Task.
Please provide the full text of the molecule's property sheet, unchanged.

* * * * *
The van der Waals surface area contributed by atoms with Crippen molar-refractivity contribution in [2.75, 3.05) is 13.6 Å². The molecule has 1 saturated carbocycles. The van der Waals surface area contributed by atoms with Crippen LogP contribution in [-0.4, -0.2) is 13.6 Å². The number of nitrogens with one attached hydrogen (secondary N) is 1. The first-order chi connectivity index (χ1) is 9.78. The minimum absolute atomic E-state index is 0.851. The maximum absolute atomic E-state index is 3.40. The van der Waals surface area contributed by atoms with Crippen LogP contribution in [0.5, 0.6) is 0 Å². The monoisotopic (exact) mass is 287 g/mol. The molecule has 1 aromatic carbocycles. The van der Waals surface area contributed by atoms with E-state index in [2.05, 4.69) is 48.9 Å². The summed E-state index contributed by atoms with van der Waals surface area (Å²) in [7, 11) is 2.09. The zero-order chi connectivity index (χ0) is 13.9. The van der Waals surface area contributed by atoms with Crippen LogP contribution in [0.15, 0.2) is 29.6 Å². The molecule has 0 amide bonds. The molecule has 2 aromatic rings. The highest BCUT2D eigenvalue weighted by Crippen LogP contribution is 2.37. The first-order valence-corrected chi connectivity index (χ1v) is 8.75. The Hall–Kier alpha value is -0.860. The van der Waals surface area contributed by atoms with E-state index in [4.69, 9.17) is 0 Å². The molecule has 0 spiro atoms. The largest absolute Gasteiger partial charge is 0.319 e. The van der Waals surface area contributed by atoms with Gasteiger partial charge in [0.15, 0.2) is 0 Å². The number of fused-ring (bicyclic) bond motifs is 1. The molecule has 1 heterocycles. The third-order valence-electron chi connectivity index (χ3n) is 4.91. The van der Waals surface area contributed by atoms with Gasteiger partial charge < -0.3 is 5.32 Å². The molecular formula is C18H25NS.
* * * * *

The van der Waals surface area contributed by atoms with Crippen molar-refractivity contribution in [2.75, 3.05) is 13.6 Å². The molecule has 1 saturated carbocycles. The van der Waals surface area contributed by atoms with Crippen LogP contribution in [-0.4, -0.2) is 13.6 Å². The number of nitrogens with one attached hydrogen (secondary N) is 1. The first-order chi connectivity index (χ1) is 9.78. The minimum absolute atomic E-state index is 0.851. The maximum absolute atomic E-state index is 3.40. The van der Waals surface area contributed by atoms with Crippen LogP contribution in [0.5, 0.6) is 0 Å². The monoisotopic (exact) mass is 287 g/mol. The molecule has 1 aromatic carbocycles. The van der Waals surface area contributed by atoms with E-state index in [2.05, 4.69) is 48.9 Å². The summed E-state index contributed by atoms with van der Waals surface area (Å²) in [7, 11) is 2.09. The zero-order chi connectivity index (χ0) is 13.9. The van der Waals surface area contributed by atoms with Crippen LogP contribution in [0.15, 0.2) is 29.6 Å². The molecule has 0 amide bonds. The molecule has 2 aromatic rings. The highest BCUT2D eigenvalue weighted by Crippen LogP contribution is 2.37. The first-order valence-corrected chi connectivity index (χ1v) is 8.75. The Hall–Kier alpha value is -0.860. The van der Waals surface area contributed by atoms with E-state index in [4.69, 9.17) is 0 Å². The molecule has 0 spiro atoms. The largest absolute Gasteiger partial charge is 0.319 e. The van der Waals surface area contributed by atoms with Gasteiger partial charge in [0.15, 0.2) is 0 Å². The number of fused-ring (bicyclic) bond motifs is 1. The molecule has 1 heterocycles. The third-order valence-electron chi connectivity index (χ3n) is 4.91. The van der Waals surface area contributed by atoms with Gasteiger partial charge < -0.3 is 5.32 Å². The molecular formula is C18H25NS.